The days of planting a corn crop, applying one chemical, harvesting it and then taking it to the grain elevator and expecting a profit are probably over.

Considering current prices and market conditions, making a profit will take effort, agree Extension economists Max Runge and Nathan Smith, speaking at the recent Alabama Corn/Wheat Short Course held in Shorter.

“The price outlook for corn is not so great,” says Auburn University’s Runge. “If we look out to 2015 and 2016, the markets are telling us that there won’t be a lot of movement in price. But keep in mind, a lot could happen between now and then.”

Weather, politics and a lot of other things can and will change in the next two years, he said.

“Our improved yields, technology and management, and we’ve got better irrigation and precision agriculture practices. Our yields will continue to increase, but the demand is out there. However, it has to be at the right price. Lower prices are expected to spur demand for ethanol, so that’ll help with prices. Hopefully, we’re looking at close to the floor with some of these prices now,” Runge said.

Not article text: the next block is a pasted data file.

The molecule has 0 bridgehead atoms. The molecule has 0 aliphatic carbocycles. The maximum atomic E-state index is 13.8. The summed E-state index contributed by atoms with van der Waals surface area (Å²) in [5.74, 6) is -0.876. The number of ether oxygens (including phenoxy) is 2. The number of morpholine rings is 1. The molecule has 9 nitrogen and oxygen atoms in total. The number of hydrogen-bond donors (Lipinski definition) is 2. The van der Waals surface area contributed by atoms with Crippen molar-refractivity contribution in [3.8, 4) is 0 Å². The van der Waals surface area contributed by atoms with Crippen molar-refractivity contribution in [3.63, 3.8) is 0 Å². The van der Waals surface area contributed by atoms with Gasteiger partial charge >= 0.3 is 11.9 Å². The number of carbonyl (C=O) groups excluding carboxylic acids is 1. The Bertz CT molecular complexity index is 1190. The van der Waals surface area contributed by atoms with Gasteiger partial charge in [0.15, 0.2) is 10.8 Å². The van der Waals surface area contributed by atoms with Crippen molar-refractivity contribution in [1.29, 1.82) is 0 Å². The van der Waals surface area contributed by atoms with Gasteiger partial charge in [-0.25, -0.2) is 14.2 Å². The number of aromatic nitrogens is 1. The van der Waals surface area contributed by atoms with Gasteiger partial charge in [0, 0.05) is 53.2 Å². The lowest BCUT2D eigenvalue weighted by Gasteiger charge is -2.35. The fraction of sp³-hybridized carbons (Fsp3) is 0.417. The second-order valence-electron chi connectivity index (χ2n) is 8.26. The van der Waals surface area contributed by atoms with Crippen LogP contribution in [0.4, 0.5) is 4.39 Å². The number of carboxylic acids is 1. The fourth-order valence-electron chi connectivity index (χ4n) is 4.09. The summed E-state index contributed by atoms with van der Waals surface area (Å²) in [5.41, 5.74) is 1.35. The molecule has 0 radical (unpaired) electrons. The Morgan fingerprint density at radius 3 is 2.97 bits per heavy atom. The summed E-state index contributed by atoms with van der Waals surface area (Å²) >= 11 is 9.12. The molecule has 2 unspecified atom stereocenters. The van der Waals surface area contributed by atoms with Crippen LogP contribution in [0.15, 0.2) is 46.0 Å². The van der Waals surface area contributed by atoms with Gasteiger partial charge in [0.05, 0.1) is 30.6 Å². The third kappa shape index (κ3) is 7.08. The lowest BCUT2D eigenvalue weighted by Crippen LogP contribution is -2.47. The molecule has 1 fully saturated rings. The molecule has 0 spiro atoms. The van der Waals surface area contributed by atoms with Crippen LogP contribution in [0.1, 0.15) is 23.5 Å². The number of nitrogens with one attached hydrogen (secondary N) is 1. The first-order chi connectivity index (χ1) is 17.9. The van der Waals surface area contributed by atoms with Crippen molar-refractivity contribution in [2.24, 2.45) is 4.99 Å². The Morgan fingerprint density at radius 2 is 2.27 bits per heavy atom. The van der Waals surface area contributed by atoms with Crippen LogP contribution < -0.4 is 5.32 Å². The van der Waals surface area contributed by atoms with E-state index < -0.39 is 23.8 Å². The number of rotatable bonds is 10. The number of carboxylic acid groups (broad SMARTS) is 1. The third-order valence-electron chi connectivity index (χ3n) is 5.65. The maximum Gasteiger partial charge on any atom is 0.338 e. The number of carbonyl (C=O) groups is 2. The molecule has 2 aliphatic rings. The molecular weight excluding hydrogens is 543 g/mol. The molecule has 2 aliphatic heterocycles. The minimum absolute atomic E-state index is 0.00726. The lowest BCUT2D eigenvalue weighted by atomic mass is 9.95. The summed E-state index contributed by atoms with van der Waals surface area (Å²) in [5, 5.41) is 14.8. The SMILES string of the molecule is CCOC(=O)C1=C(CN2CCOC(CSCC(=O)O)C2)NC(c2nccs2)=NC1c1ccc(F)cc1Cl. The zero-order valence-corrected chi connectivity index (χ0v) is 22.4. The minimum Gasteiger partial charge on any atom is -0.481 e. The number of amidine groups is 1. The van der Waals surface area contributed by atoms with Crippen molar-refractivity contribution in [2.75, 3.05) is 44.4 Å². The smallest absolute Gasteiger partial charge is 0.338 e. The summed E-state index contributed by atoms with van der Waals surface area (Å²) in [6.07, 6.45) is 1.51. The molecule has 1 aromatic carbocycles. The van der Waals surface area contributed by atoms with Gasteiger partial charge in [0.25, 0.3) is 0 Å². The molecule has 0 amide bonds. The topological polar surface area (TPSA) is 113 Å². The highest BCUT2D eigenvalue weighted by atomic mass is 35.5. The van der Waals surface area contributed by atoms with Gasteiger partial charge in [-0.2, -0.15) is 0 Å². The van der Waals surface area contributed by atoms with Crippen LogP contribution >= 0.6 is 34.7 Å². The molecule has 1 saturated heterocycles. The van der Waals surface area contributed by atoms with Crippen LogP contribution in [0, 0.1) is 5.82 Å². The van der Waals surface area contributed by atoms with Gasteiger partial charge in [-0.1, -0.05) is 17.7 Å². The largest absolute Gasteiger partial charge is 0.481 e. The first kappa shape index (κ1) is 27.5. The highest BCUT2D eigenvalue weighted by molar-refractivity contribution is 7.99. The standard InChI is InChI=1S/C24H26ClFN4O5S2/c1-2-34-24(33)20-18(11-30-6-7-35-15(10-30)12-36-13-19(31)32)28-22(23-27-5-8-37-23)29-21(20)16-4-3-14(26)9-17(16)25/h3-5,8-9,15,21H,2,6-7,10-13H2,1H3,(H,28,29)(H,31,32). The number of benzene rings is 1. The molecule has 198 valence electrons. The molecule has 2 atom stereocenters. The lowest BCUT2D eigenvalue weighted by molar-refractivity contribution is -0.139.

Higher prices in recent years have resulted in more corn acres throughout the world. “China was the No. 2 exporter in the world 10 years ago. And now they’re the No. 5 importer of corn, going from a competitor to a customer, so changes such as this are impacting the market," he said.

U.S. corn acres and yields continue to increase, he says. “We’ve also got more corn being planting in non-traditional areas, such as in some parts of the Midwest where cattle formerly were grazed. Our yields are becoming more consistent because of improved genetics and cultural practices such as irrigation.”

This past year, the average corn yield in Alabama was 150 bushels. “I can remember a time when the average state yield was half that number. Our yields are going up, and that’s a good thing. Our five-year average on corn is 117 bushels per acre," Runge said.

There’s an increasing demand for food and food products as the world population increases, he says. “But probably more important is that the middle class is increasing, and it’ll triple before 2050. Demand and consumption of grain continues to climb.”